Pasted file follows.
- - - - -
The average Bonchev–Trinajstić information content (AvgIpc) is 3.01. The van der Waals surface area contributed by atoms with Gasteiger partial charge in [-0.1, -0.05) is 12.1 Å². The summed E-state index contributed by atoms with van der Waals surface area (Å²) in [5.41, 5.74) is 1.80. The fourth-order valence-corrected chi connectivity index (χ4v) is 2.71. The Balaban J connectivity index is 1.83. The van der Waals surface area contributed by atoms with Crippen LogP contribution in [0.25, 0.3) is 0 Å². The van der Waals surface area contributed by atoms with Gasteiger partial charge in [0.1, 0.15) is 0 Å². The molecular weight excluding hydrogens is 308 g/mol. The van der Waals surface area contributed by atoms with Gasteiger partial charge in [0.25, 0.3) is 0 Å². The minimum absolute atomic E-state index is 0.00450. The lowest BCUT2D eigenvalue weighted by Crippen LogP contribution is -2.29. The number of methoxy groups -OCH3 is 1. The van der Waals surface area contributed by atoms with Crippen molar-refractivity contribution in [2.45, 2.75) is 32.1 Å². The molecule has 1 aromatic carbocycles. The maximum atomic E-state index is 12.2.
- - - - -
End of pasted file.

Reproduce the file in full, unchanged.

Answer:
The average Bonchev–Trinajstić information content (AvgIpc) is 3.01. The van der Waals surface area contributed by atoms with Gasteiger partial charge in [-0.1, -0.05) is 12.1 Å². The summed E-state index contributed by atoms with van der Waals surface area (Å²) in [5.41, 5.74) is 1.80. The fourth-order valence-corrected chi connectivity index (χ4v) is 2.71. The Balaban J connectivity index is 1.83. The van der Waals surface area contributed by atoms with Crippen LogP contribution in [0.25, 0.3) is 0 Å². The van der Waals surface area contributed by atoms with Gasteiger partial charge in [0.1, 0.15) is 0 Å². The molecular weight excluding hydrogens is 308 g/mol. The van der Waals surface area contributed by atoms with Gasteiger partial charge in [0.25, 0.3) is 0 Å². The minimum absolute atomic E-state index is 0.00450. The lowest BCUT2D eigenvalue weighted by Crippen LogP contribution is -2.29. The number of methoxy groups -OCH3 is 1. The van der Waals surface area contributed by atoms with Crippen molar-refractivity contribution in [2.45, 2.75) is 32.1 Å². The molecule has 1 aromatic carbocycles. The maximum atomic E-state index is 12.2.